Martin Barrios, a supervisory border patrol agent in the Tucson sector, was killed in the line of duty on Monday, according to a tweet from the Chief of the U.S Border Patrol.
Barrios served in the organization for almost two decades, beginning in 2003.
For months, Merrick Garland’s Department of Justice has tried every trick in the law books to conceal from Americans a massive trove of video evidence that captured all the activity at the Capitol complex on January 6. Federal judges have played along, approving hundreds of protective orders to keep video clips—particularly footage recorded by the Capitol Police’s extensive closed-circuit television system—out of the public eye.
Time, however, is running out for the government.
On Thursday, the state of Oklahoma filed a lawsuit to exempt members of the state’s National Guard from the nationwide coronavirus vaccine mandate, The Hill reports.
The suit, filed in federal court by Governor Kevin Stitt (R-Okla.) and Attorney General John O’Connor (R-Okla.), names Joe Biden and Secretary of Defense Lloyd Austin as defendants. The suit requests that the courts declare the national vaccine mandate for all members of the armed services to be unconstitutional, and thus enjoin the federal government from enforcing it on the Oklahoma National Guard; the suit also seeks to prevent the federal government from imposing its penalty for refusal to comply, which would include withholding federal funds from the state’s National Guard.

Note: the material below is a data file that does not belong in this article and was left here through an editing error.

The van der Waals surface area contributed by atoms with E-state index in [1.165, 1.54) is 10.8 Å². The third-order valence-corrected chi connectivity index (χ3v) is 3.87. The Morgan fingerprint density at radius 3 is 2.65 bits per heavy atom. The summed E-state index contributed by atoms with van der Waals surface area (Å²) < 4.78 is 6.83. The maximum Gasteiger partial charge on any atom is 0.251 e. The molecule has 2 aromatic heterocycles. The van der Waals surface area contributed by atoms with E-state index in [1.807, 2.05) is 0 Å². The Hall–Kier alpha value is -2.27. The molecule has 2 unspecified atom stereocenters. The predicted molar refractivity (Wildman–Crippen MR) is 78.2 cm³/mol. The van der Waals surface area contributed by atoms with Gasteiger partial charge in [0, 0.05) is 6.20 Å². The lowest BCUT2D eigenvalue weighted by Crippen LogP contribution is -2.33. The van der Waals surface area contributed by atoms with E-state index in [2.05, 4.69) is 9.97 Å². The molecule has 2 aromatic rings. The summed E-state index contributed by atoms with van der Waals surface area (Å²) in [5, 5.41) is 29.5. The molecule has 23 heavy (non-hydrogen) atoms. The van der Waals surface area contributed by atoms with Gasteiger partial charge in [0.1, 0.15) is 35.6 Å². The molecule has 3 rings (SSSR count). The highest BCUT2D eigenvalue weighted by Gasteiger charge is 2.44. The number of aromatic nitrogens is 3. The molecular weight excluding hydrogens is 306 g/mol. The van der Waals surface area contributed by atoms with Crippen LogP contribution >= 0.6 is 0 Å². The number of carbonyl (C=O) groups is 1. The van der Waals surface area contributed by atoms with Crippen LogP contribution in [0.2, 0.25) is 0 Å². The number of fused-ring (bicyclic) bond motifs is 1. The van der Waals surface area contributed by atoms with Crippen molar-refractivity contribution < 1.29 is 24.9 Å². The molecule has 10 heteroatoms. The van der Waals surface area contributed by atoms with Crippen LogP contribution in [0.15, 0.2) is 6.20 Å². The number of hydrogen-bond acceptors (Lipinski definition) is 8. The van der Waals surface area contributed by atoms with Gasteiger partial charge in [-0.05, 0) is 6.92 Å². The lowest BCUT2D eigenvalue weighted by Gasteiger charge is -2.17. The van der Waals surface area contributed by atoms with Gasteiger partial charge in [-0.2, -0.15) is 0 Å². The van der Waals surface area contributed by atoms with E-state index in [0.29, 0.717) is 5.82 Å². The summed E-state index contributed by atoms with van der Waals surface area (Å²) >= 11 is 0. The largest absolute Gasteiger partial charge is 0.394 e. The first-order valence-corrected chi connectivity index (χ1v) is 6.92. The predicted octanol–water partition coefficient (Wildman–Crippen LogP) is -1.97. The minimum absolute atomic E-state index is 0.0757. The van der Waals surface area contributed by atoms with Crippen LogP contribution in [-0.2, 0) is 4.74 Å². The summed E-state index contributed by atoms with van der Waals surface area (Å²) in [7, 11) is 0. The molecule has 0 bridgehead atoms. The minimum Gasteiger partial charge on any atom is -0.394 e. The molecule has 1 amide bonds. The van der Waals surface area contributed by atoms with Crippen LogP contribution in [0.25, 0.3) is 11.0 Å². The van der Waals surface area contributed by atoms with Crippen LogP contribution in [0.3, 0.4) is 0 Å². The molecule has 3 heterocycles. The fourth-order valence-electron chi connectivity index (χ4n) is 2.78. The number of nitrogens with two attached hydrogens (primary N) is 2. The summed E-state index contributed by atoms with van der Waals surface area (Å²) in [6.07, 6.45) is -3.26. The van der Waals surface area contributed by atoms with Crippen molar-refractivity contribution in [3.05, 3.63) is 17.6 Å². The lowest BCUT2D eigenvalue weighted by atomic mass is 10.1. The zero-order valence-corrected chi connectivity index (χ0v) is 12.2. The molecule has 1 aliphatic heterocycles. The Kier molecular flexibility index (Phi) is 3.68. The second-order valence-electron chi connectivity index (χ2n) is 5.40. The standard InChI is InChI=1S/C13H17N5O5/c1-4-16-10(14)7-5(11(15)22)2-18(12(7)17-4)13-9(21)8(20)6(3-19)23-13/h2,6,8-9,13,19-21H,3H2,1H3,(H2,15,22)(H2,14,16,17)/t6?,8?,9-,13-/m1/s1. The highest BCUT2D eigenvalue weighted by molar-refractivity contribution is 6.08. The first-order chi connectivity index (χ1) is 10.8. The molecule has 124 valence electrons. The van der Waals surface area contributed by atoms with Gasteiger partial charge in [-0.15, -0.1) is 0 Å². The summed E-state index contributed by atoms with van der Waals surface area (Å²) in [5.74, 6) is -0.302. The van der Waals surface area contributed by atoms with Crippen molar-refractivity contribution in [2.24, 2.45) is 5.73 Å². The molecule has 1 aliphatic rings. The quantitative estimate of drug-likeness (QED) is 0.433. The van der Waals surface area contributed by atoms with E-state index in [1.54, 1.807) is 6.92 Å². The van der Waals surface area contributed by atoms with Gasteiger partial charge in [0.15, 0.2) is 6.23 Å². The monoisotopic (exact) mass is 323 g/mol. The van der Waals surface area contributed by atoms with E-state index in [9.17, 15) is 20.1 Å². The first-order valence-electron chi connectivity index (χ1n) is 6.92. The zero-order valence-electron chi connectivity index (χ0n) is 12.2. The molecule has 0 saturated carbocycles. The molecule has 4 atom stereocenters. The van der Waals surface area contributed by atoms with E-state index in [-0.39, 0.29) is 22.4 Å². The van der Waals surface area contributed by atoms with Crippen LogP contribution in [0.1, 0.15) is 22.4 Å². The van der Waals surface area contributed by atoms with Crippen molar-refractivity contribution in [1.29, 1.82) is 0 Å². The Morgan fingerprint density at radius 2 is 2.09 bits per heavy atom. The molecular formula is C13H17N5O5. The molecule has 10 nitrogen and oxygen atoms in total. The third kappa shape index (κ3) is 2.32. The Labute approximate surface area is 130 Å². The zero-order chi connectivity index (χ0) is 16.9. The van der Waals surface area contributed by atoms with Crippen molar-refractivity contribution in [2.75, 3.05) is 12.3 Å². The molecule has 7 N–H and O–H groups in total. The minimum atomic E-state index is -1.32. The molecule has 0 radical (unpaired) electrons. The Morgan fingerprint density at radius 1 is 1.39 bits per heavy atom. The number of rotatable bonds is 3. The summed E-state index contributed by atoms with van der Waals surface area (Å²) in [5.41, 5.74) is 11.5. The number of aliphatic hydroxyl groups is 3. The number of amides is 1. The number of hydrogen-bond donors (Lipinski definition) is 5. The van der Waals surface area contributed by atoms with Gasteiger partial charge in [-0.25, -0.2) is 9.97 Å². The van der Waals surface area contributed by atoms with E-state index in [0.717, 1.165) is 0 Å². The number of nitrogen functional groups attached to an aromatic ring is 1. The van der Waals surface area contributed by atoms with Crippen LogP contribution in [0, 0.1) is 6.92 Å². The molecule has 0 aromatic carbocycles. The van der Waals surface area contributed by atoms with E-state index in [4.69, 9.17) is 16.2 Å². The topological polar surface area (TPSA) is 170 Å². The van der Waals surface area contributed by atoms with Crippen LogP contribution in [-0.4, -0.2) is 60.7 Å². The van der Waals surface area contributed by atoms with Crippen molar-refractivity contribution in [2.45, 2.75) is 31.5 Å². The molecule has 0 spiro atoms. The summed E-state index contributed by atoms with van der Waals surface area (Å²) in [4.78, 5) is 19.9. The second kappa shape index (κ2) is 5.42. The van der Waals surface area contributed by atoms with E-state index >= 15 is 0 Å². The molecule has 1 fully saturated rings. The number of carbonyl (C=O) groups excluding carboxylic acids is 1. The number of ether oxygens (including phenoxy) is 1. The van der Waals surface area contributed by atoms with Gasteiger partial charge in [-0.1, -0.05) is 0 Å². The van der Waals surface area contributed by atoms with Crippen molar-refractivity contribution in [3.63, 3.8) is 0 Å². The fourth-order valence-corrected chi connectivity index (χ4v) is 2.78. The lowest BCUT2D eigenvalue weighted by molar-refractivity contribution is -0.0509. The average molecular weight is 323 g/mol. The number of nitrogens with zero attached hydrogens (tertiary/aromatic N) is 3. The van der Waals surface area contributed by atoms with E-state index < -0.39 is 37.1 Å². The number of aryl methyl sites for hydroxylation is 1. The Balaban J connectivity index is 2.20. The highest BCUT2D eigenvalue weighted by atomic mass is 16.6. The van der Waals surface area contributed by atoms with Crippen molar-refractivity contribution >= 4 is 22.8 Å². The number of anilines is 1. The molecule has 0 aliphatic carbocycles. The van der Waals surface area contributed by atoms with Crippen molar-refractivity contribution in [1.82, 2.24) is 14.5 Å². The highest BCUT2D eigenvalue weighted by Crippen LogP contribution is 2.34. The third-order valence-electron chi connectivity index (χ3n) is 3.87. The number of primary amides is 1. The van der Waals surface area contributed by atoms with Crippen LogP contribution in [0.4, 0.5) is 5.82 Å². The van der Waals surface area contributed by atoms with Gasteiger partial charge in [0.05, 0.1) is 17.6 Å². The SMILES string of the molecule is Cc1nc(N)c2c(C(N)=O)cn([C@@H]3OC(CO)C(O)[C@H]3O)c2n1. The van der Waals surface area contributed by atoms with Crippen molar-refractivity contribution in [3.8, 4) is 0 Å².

“This mandate ensures that many Oklahoma National Guard members will simply quit instead of getting a vaccine,” the suit reads in part, “a situation that will irreparably harm Oklahomans’ safety and security.”
President Joe Biden unveiled a new set of executive actions to address the Omicron variant Thursday, though how serious the threat of the variant will be remains unclear.
Biden gave an address from the White House Thursday where he urged a nationwide effort to up vaccinations and booster shots for Americans. The administration said it will extend the mask requirement for domestic flights to March 18 while increasing restrictions on inbound international travelers, requiring they receive a negative COVID test within 24 hours of departure.
Aformer spokesperson for Washington, D.C., Democratic Mayor Muriel Bowser says he switched political parties after President Biden assumed office and that he voted for Glenn Youngkin in the Republican’s recent, successful bid to become Virginia’s next governor.